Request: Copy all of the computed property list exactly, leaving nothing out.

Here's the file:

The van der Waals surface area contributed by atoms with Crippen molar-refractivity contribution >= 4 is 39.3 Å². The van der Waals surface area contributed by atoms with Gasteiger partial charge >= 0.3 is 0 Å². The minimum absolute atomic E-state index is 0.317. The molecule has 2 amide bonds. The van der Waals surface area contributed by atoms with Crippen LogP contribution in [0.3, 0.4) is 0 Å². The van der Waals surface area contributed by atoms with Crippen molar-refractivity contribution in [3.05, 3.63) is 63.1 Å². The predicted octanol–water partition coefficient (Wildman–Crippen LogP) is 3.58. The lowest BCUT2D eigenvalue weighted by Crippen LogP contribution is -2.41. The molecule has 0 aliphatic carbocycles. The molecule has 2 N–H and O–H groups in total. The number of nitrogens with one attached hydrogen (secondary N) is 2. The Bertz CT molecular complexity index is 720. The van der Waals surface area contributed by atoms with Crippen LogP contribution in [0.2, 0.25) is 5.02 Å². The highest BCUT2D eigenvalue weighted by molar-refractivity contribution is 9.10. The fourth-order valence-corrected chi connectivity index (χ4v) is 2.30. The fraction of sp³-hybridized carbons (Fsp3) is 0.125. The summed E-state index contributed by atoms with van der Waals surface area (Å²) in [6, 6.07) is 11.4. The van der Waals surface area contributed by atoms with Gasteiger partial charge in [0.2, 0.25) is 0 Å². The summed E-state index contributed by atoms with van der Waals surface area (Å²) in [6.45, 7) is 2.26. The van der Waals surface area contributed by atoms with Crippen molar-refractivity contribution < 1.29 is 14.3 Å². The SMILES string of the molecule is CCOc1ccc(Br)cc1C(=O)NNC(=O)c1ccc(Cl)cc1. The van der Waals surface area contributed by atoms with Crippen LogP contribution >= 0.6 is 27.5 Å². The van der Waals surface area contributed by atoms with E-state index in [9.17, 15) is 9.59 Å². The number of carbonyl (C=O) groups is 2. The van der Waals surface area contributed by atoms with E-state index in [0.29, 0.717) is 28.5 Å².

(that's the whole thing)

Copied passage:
The van der Waals surface area contributed by atoms with Crippen molar-refractivity contribution >= 4 is 39.3 Å². The van der Waals surface area contributed by atoms with Gasteiger partial charge >= 0.3 is 0 Å². The minimum absolute atomic E-state index is 0.317. The molecule has 2 amide bonds. The van der Waals surface area contributed by atoms with Crippen LogP contribution in [0.3, 0.4) is 0 Å². The van der Waals surface area contributed by atoms with Crippen molar-refractivity contribution in [3.05, 3.63) is 63.1 Å². The predicted octanol–water partition coefficient (Wildman–Crippen LogP) is 3.58. The lowest BCUT2D eigenvalue weighted by Crippen LogP contribution is -2.41. The molecule has 0 aliphatic carbocycles. The molecule has 2 N–H and O–H groups in total. The number of nitrogens with one attached hydrogen (secondary N) is 2. The Bertz CT molecular complexity index is 720. The van der Waals surface area contributed by atoms with Crippen LogP contribution in [0.2, 0.25) is 5.02 Å². The highest BCUT2D eigenvalue weighted by molar-refractivity contribution is 9.10. The fourth-order valence-corrected chi connectivity index (χ4v) is 2.30. The fraction of sp³-hybridized carbons (Fsp3) is 0.125. The summed E-state index contributed by atoms with van der Waals surface area (Å²) in [6, 6.07) is 11.4. The van der Waals surface area contributed by atoms with Gasteiger partial charge in [0.2, 0.25) is 0 Å². The summed E-state index contributed by atoms with van der Waals surface area (Å²) in [6.45, 7) is 2.26. The van der Waals surface area contributed by atoms with Crippen molar-refractivity contribution < 1.29 is 14.3 Å². The SMILES string of the molecule is CCOc1ccc(Br)cc1C(=O)NNC(=O)c1ccc(Cl)cc1. The van der Waals surface area contributed by atoms with Crippen LogP contribution >= 0.6 is 27.5 Å². The van der Waals surface area contributed by atoms with E-state index in [9.17, 15) is 9.59 Å². The number of carbonyl (C=O) groups is 2. The van der Waals surface area contributed by atoms with E-state index in [0.29, 0.717) is 28.5 Å².